How’s this for unfortunate coincidences?
Just after spending a week celebrating the return of the Old-School RPG, and writing an article on Loot Drop’s Kickstarter project Shaker and why it’s one of these new games deserving of your attention, Brenda Brathwaite and Tom Hall decide to end the project after failing to meet a good number of backers. They still had a few more days, and may have even got the project fully funded, but at the end of the day it’s probably better they killed it quickly themselves, instead of waiting and losing a larger sum.
I will say I proudly backed the project. In fact, it was the one game I was really excited about in this new batch of CRPG revivals; however, for anyone unfamiliar with the duo’s pedigree and/or the genre, the pitch didn’t give much indication of what to expect from the project. Coupled with some rather outlandish stretch goals, I can see why the number of backers was fewer than hoped for. The good news is, Loot Drop has stated they will return with something new in the future; complete with a stronger push, better pitch, etc.. My only hope is that it sticks to the old-school Wizardry-style design.
Below is the entire statement from Brathwaite and Hall:
Uncharted Isles, Mineshaft, Contraption…
In the industry, games are pitched every day. Some make it to the next stage, but many don’t, like those named above. We regret to announce that we’re adding Shaker: An Old-School RPG to the latter list.
We are profoundly grateful to our fans. You were as excited about this game as we were, and from the very beginning, you encouraged us to post more details about it and even sent in fan art! We have received backing from over 7,000 of you and raised a quarter million dollars in just a few days (!). That’s humbling and wonderful.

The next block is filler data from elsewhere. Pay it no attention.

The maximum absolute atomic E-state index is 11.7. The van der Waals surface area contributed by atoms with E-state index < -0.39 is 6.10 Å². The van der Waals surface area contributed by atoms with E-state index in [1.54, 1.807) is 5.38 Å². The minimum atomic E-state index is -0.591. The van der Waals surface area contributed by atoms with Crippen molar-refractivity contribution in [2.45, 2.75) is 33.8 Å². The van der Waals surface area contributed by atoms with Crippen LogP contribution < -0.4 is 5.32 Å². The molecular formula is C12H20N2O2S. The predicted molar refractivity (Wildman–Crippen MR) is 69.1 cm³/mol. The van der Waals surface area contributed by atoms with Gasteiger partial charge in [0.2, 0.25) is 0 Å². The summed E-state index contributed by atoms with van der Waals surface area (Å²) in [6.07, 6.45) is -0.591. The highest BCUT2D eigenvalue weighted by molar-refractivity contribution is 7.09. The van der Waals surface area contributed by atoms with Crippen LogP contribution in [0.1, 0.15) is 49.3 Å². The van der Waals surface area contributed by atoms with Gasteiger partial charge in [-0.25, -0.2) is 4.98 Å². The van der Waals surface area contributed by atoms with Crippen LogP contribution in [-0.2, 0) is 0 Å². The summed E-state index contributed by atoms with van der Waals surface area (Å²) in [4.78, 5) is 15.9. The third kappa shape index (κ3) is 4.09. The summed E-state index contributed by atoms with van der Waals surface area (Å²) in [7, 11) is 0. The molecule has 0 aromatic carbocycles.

We are profoundly grateful to the press. You covered our Kickstarter’s launch and story update and gave it as much attention as you possibly could. It was through your efforts that many heard about our game.
We are grateful to our friends in the game industry who gave us suggestions, support and critique. We are a wonderfully tight-knit community, and we owe you for all your feedback and friendship.
Ultimately, our pitch just wasn’t strong enough to get the traction we felt it needed to thrive. Sure, it may have made it. We could have fought our way to a possibly successful end. In reading your feedback and talking it over internally, however, we decided that it made more sense to kill it and come back with something stronger.
In game design, mercy killing is the law.
So, please accept our thanks and apologies in equal order. Expect something more soon.
– Tom & Brenda